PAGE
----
Free From Broke was kind enough to let me guest post today with Recurring Expenses Will Kill Your Budget-Choose Wisely. It’s my personal take on prioritizing recurring monthly expenses. What’s on the top of your list?
I hit on the main ways of diagnosing your financial health in this past post. I’m going to use Wednesdays to go further in depth on each point since I truly believe that financial health leads to less stress and happier lives. The first point was to spend less than you earn. This means that the money you have going out needs to be less (hopefully a lot less) than the money you have coming in. Constant, overwhelming debt is not healthy for you or your future. List Your Income and Expenses In order to spend less than you earn, you need to know how much you earn and how much you spend. I’d suggest writing down your known monthly income and expenses first. Then spend a whole month adding anything you missed to that list. Not only will this be a definitive picture of your spending and salary, but it will give you a great start on beginning a budget as well. Ways to Widen the Gap If you are not where you want to be once you’ve seen this list, you do have options: 1) Decrease your spending. 2) Get a better paying job. 3) Find other income sources. Decrease Spending … Read more
My friend Desiree is an astronomy addict. She and her husband, Mitch, were the ones who took me to the George Observatory a few weeks ago to take my first real look at Saturn. She also found out that she could do way more star-gazing for free if she joined a few astronomy clubs in and around our area. At her first meeting, they showed her a close-up of the moon like she had never seen before on a 42” screen attached to a Takahashi telescope. She’s now jonesing for this $18,000 astronomy machine… The weird thing is, even though I’m a frugal, money-hoarding squirrel, I think she should get one if it would truly enhance her happiness. I greatly value happiness. I also believe that money can be used as a tool to achieve greater contentment. Being in the poor house doesn’t lead to peace of mind, so I also highly value budgeting. So, I suggest saving for a HUGE splurge the same way you’d save for anything else. Set aside a certain amount of money from every paycheck for the item of your dream. Desiree could be the proud owner of a Takahashi in 5 years or less … Read more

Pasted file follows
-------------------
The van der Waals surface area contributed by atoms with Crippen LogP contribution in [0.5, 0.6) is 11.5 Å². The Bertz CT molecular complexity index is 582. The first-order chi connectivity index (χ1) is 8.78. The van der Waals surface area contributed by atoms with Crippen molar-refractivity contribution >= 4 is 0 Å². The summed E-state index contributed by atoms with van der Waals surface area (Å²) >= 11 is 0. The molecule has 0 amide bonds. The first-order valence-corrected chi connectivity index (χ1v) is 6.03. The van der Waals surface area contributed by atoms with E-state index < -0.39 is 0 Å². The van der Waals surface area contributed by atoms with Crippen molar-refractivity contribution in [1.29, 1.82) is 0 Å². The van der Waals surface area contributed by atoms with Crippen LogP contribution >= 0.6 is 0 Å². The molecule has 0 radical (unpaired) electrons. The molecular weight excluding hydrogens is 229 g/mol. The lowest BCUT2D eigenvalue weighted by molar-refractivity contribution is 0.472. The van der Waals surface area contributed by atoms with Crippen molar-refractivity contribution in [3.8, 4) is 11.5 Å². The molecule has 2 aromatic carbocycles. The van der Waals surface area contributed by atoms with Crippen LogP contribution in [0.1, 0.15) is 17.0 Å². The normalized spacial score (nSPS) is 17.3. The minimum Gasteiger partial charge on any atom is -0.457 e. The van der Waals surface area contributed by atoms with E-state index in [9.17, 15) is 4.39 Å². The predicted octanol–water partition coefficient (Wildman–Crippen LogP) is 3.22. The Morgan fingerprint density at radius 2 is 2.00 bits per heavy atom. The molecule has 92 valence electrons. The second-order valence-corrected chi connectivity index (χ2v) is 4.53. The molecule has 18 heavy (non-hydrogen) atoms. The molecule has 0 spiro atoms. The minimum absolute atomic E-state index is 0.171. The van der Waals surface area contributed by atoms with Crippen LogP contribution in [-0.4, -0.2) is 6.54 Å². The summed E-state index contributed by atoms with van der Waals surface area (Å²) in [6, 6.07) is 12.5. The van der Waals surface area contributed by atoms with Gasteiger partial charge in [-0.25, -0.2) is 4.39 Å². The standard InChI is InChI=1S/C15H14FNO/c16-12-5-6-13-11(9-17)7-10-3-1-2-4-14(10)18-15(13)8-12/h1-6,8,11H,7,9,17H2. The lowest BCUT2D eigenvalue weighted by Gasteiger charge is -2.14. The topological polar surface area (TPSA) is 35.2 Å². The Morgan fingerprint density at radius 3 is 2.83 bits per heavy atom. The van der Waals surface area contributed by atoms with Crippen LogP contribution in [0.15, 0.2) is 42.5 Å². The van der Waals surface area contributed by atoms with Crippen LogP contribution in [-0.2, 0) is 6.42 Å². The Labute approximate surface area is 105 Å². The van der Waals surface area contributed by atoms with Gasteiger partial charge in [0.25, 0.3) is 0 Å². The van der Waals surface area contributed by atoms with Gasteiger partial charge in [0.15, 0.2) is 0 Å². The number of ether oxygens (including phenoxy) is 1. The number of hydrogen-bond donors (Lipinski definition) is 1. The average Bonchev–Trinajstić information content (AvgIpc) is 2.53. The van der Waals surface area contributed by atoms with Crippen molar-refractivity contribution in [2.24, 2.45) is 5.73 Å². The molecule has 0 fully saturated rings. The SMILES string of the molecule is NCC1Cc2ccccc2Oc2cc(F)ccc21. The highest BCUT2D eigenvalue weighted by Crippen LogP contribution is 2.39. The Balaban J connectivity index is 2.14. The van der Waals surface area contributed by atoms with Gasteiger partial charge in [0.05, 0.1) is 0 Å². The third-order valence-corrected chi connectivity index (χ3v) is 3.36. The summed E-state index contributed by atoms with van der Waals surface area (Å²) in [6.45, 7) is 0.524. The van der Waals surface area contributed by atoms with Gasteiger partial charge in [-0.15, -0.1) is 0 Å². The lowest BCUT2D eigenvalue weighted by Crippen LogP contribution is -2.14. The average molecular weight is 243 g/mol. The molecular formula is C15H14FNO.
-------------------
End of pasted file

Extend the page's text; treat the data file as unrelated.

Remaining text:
Lakita at Personal Finance Journey was kind enough to let me guest post today with Deal or Frill Angel Food Ministries. Take a look when you can, thanks!
Today, Mr Credit Card from www.askmrcreditcard.com is going to talk about the fun things in his budget. He has also compiled his thoughts on the best credit cards offers available today if you looking for one. Hope you enjoy this post Your budget serves many purposes. The most obvious one is to plan how much you intend to spend your money on different things. Budgeting is such a useful tool to know where your money goes and helps you decide where to put your limited resources to good use. However, very often, budgeting feels like to drag especially if you are looking to reduce debt or squeezing every cent to make ends meet. But as the title of this blog suggest, budgeting can be fun too! So in this post, I would like to touch on some of the fun things that I budget and plan for in our household’s budget. Saving For Vacation – This one is a biggie for us. We take a couple of family vacations every year. And we try to see different places each year. Our budgets for vacation vary every year depending on the circumstances. Normally, we have to save for airline tickets and … Read more
There seems to be all sorts of ways to measure your financial health, but here’s the list of points I’d keep an eye on: 1) Am I spending significantly less than I earn? If I’m not, I’d take a look at my spending, make a budget, and cut the unnecessary expenses. If that didn’t fix it, I’d look into getting a better-paying job or at other income sources. 2) Do I have a solid emergency fund? If I have at least 3 months of expenses (preferably 6 months or more), I’d move on. Otherwise, I’d start funneling cash into an emergency account. Even starting with $50 a month is better than no backup fund at all. 3) Am I saving enough for retirement? I’d take a look at a few retirement suggestions and figure out if I’m on track. If I’m not, I’d look into my options. Do I have a 401k, IRA, or a Roth IRA? Would one of these work for me? 4) What kind of debt do I have? If I do have some, I’d make a little list and see what I could eliminate. I’d start paying off high interest debt like credit cards before attacking car … Read more
My husband and I are approaching a small financial crossroads. We make his final graduate school payment in June, he graduates in August, and that will bring a small automatic raise (about $1000 a school year minimum). That means that we will have an extra $750 a month starting in August. We’re wondering what we should do with it since we have several options. I know, it’s a good problem to have, but I have a personal finance blog for a reason (I over-think money)… Here’s the info we’re working with: We’re in our mid-20s and want to retire at age 52. Our current emergency fund has 3-4 months of expenses in it and our jobs are VERY stable. Our mortgage has about $73,300 left at 5.375% and is already on track to be paid off by the end of 2017 instead of 2022. Hubby’s car loan has about $10,700 left at 4.6% and is already on track to be paid off by the end of 2011 instead of 2013. We contribute 6% to my 401k, which is matched up to 6%. We fully fund one Roth IRA ($5000 a year). We put about $200 a month into our Scottrade … Read more